The food industry is not aware of any evidence that palm oil as a source of saturated fat is more detrimental to health than any other source, says Katherine Rich.

The NZ Herald asked the following questions:

  1. I understand the FGC opposes compulsory palm oil labelling. Why is this?
  2. Has any work been done on the estimated costs to NZ businesses of new labelling requirements?
  3. Some polls appear to show overwhelming support for clearer labelling in relation to palm oil. Are producers out of tune with consumers on this issue?
  4. How onerous are the existing labelling requirements for NZ producers? Ie What requirements are there on businesses already?

Katherine Rich responds:

Palm oil is used in many food and grocery products because of its versatility. When produced on appropriate farming land it’s the world’s most productive and sustainable oil crop, producing more oil per hectare than any other.

The FSANZ process usually focuses on food safety issues rather than issues which are really about food politics. I’ll be interested to see the outcome of the Ministerial Forum.

Food labelling can end up being a battleground for all sorts of non-safety issues such as deforestation, animal welfare, human rights and obesity and each year there are many calls to change labels. Many of these issues are of course worthy of discussion, but it’s unlikely that any of them will be solved by changing the small print on a paper label.

From a regulatory perspective, we have to think carefully about what gets mandated by law because there is only a limited amount of real estate on a pack, and a lot of other information can be provided to interested consumers in other ways e.g. websites, apps.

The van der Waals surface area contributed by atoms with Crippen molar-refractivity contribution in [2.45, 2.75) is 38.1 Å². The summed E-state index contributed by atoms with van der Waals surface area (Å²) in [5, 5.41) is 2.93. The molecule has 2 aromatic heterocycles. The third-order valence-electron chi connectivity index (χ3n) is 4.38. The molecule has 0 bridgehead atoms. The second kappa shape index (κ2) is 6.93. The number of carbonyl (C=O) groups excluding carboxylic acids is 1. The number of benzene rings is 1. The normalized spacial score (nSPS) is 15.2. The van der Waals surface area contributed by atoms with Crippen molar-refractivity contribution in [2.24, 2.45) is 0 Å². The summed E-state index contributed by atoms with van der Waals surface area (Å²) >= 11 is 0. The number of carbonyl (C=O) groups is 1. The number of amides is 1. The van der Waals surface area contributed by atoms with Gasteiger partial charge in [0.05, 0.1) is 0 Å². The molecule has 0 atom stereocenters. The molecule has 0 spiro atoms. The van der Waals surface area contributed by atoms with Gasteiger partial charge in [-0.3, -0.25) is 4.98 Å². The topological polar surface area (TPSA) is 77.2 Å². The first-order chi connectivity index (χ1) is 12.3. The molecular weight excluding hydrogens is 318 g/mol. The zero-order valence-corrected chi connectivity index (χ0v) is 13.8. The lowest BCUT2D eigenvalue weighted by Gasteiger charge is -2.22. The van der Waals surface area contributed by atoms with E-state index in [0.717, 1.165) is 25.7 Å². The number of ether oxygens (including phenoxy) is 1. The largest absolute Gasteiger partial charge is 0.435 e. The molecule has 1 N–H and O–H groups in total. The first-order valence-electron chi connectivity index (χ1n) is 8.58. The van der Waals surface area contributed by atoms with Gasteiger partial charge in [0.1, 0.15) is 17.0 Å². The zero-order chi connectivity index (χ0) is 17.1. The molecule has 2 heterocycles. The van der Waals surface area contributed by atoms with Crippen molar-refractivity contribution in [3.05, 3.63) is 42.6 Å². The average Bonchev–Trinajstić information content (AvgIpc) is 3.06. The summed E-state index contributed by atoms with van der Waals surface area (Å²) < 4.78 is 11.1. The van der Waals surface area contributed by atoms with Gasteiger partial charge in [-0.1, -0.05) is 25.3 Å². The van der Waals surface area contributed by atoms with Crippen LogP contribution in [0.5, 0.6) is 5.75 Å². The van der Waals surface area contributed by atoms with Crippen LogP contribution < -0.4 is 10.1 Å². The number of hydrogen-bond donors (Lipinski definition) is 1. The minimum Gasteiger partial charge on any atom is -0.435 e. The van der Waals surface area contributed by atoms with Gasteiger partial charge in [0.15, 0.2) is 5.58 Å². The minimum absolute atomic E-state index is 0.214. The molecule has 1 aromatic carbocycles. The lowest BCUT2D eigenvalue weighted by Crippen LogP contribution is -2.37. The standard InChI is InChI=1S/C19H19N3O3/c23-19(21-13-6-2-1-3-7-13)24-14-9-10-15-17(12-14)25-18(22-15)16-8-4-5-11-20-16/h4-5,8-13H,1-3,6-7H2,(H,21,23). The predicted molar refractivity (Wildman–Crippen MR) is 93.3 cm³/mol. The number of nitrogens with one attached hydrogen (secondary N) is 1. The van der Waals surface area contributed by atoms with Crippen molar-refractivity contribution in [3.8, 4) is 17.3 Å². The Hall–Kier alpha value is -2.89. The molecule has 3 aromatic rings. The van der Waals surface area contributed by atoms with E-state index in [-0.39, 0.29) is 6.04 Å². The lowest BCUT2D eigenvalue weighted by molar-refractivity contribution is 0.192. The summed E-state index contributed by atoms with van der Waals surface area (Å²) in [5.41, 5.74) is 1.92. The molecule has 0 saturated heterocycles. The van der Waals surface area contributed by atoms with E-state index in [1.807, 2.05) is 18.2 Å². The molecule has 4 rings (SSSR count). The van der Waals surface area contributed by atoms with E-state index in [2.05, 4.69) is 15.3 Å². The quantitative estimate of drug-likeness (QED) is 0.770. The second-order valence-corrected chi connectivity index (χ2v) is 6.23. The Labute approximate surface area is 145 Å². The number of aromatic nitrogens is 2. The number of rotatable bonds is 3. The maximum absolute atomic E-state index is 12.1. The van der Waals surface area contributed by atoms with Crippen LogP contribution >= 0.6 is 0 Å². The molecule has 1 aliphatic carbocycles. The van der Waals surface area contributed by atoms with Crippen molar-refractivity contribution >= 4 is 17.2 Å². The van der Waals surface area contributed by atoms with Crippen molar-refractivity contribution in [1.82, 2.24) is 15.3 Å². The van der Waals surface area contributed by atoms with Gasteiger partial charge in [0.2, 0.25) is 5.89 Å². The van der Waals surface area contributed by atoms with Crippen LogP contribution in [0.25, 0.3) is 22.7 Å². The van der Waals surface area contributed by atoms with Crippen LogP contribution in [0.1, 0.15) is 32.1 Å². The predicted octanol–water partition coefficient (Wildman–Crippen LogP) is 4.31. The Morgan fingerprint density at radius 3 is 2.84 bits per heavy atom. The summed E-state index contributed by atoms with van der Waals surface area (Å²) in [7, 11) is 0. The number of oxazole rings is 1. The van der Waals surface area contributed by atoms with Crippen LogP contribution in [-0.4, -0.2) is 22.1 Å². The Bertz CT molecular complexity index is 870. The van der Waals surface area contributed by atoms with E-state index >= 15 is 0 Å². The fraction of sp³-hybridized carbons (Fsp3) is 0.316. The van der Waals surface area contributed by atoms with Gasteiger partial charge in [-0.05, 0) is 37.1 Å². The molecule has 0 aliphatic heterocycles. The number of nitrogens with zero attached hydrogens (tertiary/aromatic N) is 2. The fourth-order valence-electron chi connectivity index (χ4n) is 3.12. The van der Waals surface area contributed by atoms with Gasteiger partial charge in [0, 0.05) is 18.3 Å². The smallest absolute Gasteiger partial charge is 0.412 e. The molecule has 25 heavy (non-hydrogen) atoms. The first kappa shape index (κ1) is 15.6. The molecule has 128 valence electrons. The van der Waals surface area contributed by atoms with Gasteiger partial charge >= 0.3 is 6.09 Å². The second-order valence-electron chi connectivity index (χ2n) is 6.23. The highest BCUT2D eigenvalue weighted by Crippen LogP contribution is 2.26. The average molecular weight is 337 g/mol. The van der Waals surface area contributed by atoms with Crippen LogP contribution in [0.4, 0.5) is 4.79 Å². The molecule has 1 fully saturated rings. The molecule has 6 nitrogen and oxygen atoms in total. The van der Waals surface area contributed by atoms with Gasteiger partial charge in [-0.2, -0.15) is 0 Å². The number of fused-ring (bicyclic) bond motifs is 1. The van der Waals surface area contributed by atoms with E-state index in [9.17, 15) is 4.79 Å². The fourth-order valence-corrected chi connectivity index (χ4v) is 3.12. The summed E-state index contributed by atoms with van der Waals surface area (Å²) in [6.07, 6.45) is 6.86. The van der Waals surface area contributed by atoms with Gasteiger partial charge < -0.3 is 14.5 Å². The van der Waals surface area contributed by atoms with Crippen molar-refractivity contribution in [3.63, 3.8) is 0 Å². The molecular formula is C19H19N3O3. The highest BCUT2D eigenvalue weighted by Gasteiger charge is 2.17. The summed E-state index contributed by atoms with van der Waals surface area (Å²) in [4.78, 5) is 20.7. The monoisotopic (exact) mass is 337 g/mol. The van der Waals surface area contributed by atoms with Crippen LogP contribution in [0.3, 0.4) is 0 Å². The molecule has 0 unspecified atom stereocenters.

In terms of costs, FGC hasn’t done any estimate yet, but given that palm oil is used in a major proportion of food products, the costs to change millions of labels will be significant.

Then there’s the issue of our country relying on a significant volume of imported foods. Some companies might re-label for New Zealand, but many will not. The New Zealand economy is dependent on food trade so decision-makers also have to be mindful of the impact of local regulatory decisions. I am sure MFAT will be looking closely at any decision because both Malaysia and Indonesia could view a decision to specifically single out palm oil as being a non-tariff barrier to trade because the health arguments are weak. Both countries could quite easily point to New Zealand’s saturated-fat exports in the form of butter, cheese and meat and ask why we’re singling out their exports under the guise of health concerns, particularly when so much progress is being made to increase volumes of sustainable palm oil and what’s more that the food industry is switching to use it.

All the major food producers globally are focused on ensuring that palm oil used in production is appropriately sourced.

We’re not aware of any evidence that palm oil as a source of saturated fat is more detrimental to health than any other source. Coconut oil, the current fashionable oil, is much higher in saturated fat, for example. It’s far more important that consumers get good information about how much saturated fat is in a product, which is why the level of saturated fat is already clearly on food labels right now as a legal requirement. I’ve been surprised that some arguing for additional labelling because of palm oil’s saturated fat levels have not been aware that listing saturated fat levels is already a mandated requirement now.

The irony is that if anti-palm oil activists continue to promote the idea that all palm oil should be avoided, many manufacturers will continue to switch to using other oils which require more land to produce, meaning the environment is put under greater pressure.

The strength of the shared food laws between Australia and New Zealand through FSANZ is that it’s an evidence-based process. Whatever the final decision I hope it’s based on science and evidence.

Read the resulting NZ Herald article